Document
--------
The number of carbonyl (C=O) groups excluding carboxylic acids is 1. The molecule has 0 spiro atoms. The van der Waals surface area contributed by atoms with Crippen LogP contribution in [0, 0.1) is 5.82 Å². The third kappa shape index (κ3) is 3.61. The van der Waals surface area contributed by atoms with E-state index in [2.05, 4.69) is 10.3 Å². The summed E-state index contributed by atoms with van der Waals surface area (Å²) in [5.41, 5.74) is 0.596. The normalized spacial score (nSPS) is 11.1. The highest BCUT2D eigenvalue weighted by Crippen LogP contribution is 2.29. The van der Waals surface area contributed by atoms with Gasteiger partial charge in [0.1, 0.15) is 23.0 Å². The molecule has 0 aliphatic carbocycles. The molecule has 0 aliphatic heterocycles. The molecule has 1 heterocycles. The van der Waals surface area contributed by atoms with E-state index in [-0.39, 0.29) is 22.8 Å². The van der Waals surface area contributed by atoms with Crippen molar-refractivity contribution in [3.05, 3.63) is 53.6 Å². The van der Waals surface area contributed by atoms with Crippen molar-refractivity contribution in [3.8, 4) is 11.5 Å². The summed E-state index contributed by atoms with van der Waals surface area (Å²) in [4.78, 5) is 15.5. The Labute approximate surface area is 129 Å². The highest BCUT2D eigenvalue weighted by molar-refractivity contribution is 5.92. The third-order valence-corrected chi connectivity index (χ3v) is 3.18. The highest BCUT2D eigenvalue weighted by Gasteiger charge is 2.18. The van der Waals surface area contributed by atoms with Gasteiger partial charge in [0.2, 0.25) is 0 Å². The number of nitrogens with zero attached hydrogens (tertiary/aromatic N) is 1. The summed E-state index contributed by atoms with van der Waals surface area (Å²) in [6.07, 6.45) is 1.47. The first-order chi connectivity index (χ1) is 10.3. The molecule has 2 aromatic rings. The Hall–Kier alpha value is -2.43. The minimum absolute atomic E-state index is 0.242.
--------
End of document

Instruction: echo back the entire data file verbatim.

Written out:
The number of carbonyl (C=O) groups excluding carboxylic acids is 1. The molecule has 0 spiro atoms. The van der Waals surface area contributed by atoms with Crippen LogP contribution in [0, 0.1) is 5.82 Å². The third kappa shape index (κ3) is 3.61. The van der Waals surface area contributed by atoms with E-state index in [2.05, 4.69) is 10.3 Å². The summed E-state index contributed by atoms with van der Waals surface area (Å²) in [5.41, 5.74) is 0.596. The normalized spacial score (nSPS) is 11.1. The highest BCUT2D eigenvalue weighted by Crippen LogP contribution is 2.29. The van der Waals surface area contributed by atoms with Gasteiger partial charge in [0.1, 0.15) is 23.0 Å². The molecule has 0 aliphatic carbocycles. The molecule has 0 aliphatic heterocycles. The molecule has 1 heterocycles. The van der Waals surface area contributed by atoms with E-state index in [-0.39, 0.29) is 22.8 Å². The van der Waals surface area contributed by atoms with Crippen molar-refractivity contribution in [3.05, 3.63) is 53.6 Å². The van der Waals surface area contributed by atoms with Crippen molar-refractivity contribution in [3.8, 4) is 11.5 Å². The summed E-state index contributed by atoms with van der Waals surface area (Å²) in [4.78, 5) is 15.5. The Labute approximate surface area is 129 Å². The highest BCUT2D eigenvalue weighted by molar-refractivity contribution is 5.92. The third-order valence-corrected chi connectivity index (χ3v) is 3.18. The highest BCUT2D eigenvalue weighted by Gasteiger charge is 2.18. The van der Waals surface area contributed by atoms with Gasteiger partial charge in [0.2, 0.25) is 0 Å². The number of nitrogens with zero attached hydrogens (tertiary/aromatic N) is 1. The summed E-state index contributed by atoms with van der Waals surface area (Å²) in [6.07, 6.45) is 1.47. The first-order chi connectivity index (χ1) is 10.3. The molecule has 2 aromatic rings. The Hall–Kier alpha value is -2.43. The minimum absolute atomic E-state index is 0.242.